Earlier this month, a mysterious parcel appeared in the Archives & Special Collections mailbox.
The note that accompanied our mystery parcel, from Hendersonville’s Shelley and Son Books.
The package turned out to be a collection of Davidson-related photographs – a treasure trove of mid-twentieth century group shots, as well as images of the
old Chambers Building after the fire that gutted the structure in 1921. Here are a few favorites from our newest photo collection:
We’re not sure what the award on the table is, but it’s being presented by then College President D. Grier Martin (standing, center) and Professor of Spanish James Young Causey (standing, right).
Alex Gibbs (Class of 1963) raises money for muscular dystrophy on behalf Phi Delta Theta in the middle of Main Street. Gibbs went on to a long football coaching career, most notably for the Denver Broncos.
Possibly a meeting of Interfraternity Council in 1963 – clockwise from top row, left (all are Class of 1963, and presidents of their respective fraternities): Gene Wells, Lawrence Kimbrough, Bernard Swope, unknown, Alex Gibbs, Bill Clingman, Jamie Long, John Oehler, Lewis Martin, Bud Robinson, and Steve Butler.
C. Shaw Smith (Class of 1939, and Director of the College Union for 31 years) performs one of his well-known magic tricks, with assistance from an unidentified man. The Smith 900 Room in Alvarez College Union bears Smith’s name.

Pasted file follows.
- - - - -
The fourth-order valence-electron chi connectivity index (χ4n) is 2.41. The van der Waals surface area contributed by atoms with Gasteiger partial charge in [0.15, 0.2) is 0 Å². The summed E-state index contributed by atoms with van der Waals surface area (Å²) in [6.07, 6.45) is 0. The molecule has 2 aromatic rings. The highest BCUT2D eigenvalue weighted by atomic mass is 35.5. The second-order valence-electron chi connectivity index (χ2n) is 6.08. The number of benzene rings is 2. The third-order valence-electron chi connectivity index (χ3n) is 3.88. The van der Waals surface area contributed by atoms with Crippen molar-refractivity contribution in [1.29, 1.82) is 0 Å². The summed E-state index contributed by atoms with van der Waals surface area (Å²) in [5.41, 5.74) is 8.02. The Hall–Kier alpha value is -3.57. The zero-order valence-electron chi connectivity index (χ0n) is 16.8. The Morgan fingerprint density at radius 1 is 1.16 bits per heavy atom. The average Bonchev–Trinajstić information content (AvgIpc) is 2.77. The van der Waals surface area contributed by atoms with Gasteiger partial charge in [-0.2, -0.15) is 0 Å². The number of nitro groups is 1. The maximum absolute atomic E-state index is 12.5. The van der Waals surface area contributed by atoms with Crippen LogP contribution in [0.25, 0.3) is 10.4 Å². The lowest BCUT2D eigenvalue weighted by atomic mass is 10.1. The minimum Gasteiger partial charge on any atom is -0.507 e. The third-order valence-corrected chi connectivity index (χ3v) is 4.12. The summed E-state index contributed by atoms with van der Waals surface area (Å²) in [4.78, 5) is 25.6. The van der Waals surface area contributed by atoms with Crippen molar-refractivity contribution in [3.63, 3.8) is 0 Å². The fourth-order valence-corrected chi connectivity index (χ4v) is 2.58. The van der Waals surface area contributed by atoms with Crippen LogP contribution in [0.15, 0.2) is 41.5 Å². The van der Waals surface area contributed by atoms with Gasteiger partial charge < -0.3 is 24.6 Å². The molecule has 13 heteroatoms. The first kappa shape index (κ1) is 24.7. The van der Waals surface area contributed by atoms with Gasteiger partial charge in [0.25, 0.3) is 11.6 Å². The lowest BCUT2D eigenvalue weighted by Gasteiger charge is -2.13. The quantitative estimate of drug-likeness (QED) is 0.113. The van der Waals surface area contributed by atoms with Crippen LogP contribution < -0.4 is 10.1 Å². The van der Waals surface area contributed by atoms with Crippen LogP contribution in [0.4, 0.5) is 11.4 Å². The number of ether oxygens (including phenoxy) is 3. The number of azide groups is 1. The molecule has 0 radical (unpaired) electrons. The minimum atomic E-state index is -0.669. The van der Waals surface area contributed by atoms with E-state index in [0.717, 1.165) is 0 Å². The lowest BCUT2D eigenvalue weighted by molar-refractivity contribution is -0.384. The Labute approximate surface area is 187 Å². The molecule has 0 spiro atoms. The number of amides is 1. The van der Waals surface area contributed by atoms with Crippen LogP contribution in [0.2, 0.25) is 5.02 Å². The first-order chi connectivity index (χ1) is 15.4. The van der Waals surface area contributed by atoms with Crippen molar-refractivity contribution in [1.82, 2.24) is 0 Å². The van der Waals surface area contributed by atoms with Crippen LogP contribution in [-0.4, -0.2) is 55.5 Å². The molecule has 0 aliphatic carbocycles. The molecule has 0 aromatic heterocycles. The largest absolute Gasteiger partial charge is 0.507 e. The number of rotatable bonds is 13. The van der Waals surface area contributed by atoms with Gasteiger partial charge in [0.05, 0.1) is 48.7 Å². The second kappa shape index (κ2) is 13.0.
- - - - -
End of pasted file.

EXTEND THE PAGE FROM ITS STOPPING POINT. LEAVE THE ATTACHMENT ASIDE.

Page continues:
Another group shot, possibly from a college staff party in 1961. Third from the left, top row is future College President John Wells Kuykendall (Class of 1959, in his role as Assistant Director of Alumni and Public Relations). Also pictured are John R. Horton (to the right of Kuykendall, Class of 1938, Director of Alumni and Public Relations), and Nancy Blackwell (seated, far left – the Blackwell Alumni House is named for Nancy, who worked at Davidson for 54 years).
Dean Rusk (left, Class of 1931) laughs with an unidentified man. Davidson’s international studies program is named for Rusk.
The fire of November 21, 1921 completely destroyed the original Chambers Building ( “Old Chambers”), which had been completed in 1860.
Another view of the gutted original Chambers Building. The “Ghost of Old Chambers” can sometimes be seen on particularly dry days.
The columns from Old Chambers remained standing until 1929.
I hope you enjoyed our mysterious photograph delivery as much as we did! If you can help identify any of the people in these images, please
contact the College Archives.